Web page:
We’re delighted to announce that you can now search millions of digitized Nordic records from Sweden, Norway, Denmark and Finland from as early as the 1600s so you can discover your Nordic roots and learn more about how your ancestors lived.
The collections contain over 90 million names and include birth, death, marriage and baptism records, as well as census and many more records. This is in addition to 70 million profiles in 730,000 family trees already created by MyHeritage users with ancestors in this region. This is a treasure trove of records, not only for people living today in these countries but for all whose families originated in the region.
As Christmas nears, millions of children around the world are using these two words to begin their letters to Santa , with the hope he will bring what they want.
These letters are often sent by obliging parents to Santa's home at the North Pole. However, back in time, it was popular to send "Dear Santa" letters to a local newspaper, which published them.
Our newspaper collection includes over 120 million pages dating back to 1609, and a quick search using the keywords "Dear Santa" brings really interesting results...
Looking for ways to get your family members - both young and old - more involved in your genealogy research?
Join Schelly Talalay Dardashti, MyHeritage US Genealogy Advisor, for a webinar on ways to inspire your family, spark their interest in genealogy, and how to encourage them to contribute to your MyHeritage family site.
Date: Wednesday, December 18, 2013
Time: 2-3pm EST, 7-8pm GMT
Have you thought about the skills your grandparents had, but that are no longer common today? Here are the top five skills:
1. The ability to write long, handwritten letters:
Do you still write letters by hand and send them by mail? Nowadays, most of us write emails and text messages, but not long, handwritten letters.
Last week, we asked you to share your favorite Thanksgiving memories with us.
We received many touching stories about how you remember celebrating Thanksgiving in the past.
Congratulations to Randy De La O, winner of a new Kindle!
We loved what you wrote about your favorite Thanksgiving memory :
Years ago, sometime in the mid-late 1960s. My mother came home from grocery shopping. She had bought all the food needed for our Thanksgiving dinner which would be coming up in a few days. She mentioned to my father that she had bought a turkey, but it was too big for her to carry. It was paid for and they were holding it for her. It just needed to be picked up. My father agreed to go and off he went to pick up the turkey.
He pulled up into the Von’s Market, in Pico Rivera, on the corner of Passons Blvd. and Washington Blvd. (in Los Angeles, California) went back to the meat section and told the guy that he was here to pick up the turkey that his wife had bought.
American ex-pats will celebrate wherever they live. In some countries, it's hard to find the necessary foods, such as cranberry sauce, and even whole turkeys. But no matter where we live, we try our best to reproduce the menu and good feelings of this favorite holiday.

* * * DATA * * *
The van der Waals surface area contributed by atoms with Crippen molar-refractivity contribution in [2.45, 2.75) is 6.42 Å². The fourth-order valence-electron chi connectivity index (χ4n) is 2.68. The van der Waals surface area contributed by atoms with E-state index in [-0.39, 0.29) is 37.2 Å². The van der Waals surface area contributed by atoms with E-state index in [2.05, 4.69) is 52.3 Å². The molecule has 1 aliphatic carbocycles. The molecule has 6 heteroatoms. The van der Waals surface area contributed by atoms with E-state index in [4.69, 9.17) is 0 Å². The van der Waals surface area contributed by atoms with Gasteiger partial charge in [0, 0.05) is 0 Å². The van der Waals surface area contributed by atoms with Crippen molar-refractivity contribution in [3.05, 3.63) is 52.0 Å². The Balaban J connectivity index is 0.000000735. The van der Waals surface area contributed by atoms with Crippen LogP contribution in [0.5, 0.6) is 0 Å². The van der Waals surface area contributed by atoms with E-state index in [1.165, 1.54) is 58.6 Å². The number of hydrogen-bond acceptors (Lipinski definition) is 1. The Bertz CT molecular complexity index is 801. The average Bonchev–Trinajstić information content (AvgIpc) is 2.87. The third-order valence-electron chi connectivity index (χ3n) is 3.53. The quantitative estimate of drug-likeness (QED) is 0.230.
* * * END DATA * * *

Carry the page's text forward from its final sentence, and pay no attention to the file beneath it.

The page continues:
It is a family holiday and we like to involve family members who attend. It's a time when we create special family memories.
We invite you to share your favorite family Thanksgiving memories for the chance to win a Kindle for the holidays. Simply leave a comment at the bottom of this blog post, for a chance to enter. We will choose one winner, and in honor of thanksgiving, we'll post a selection of our favorite entries. The winning story will be announced on Sunday, December 1.
Ever faced an obstacle in your family research as you look for an ancestors’ name?
When viewing census records, for example, it’s not uncommon to find a relative listed with their formal birth name in one record, and then listed under a nickname in another.
Nicknames are usually familiar or humorous and used as an appropriate replacement or addition to a given name. They can be a form of endearment, refer to a personal character trait or just be a shortened version.
When you stumble upon these new listings, you might think your family research has hit a brick wall. Searching for records can be difficult if you don’t have all the information, but don’t despair, here are some tips below to help in your family history research.
Where were you when you heard about John F. Kennedy’s assassination?
It shocked the world and shook the very foundations of our liberty and freedom. Today marks 50 years since that devastating day, November 22, 1963, when President Kennedy was assassinated.
John F. Kennedy was the 35th President of the United States, the youngest president elected. He was a man that the country identified with. He sent the first man to the moon.
This week our three genealogy experts, Laurence Harris, Schelly Talalay Dardashti, and Daniel Horowitz joined us as panelists for our webinar, Family History Q&A.
We assisted many users with their genealogy "brick walls," and provided numerous hints and tips for furthering genealogy research.
Didn't get a chance to join? Don't worry! Click on the video below to watch the full webinar.
Don’t forget to check our other webinars for even more genealogy tips to help make family history research easier.
Have more tips to advance genealogy research? Let us know in the comments below!
Do you know about the statistics section on our family sites? It is full of interesting tidbits about your family tree, offering such details as average life expectancy or number of children per family. We analyze all the data in your family tree to produce 45 enlightening statistics.
I learned some very interesting things about my family from this section. For example, I learned that the most common first names in my tree are David and Sara. I would probably not have noticed that the oldest person in my family was my great aunt, who lived to be 107!
Here is a map showing all places of birth of the people in my family tree: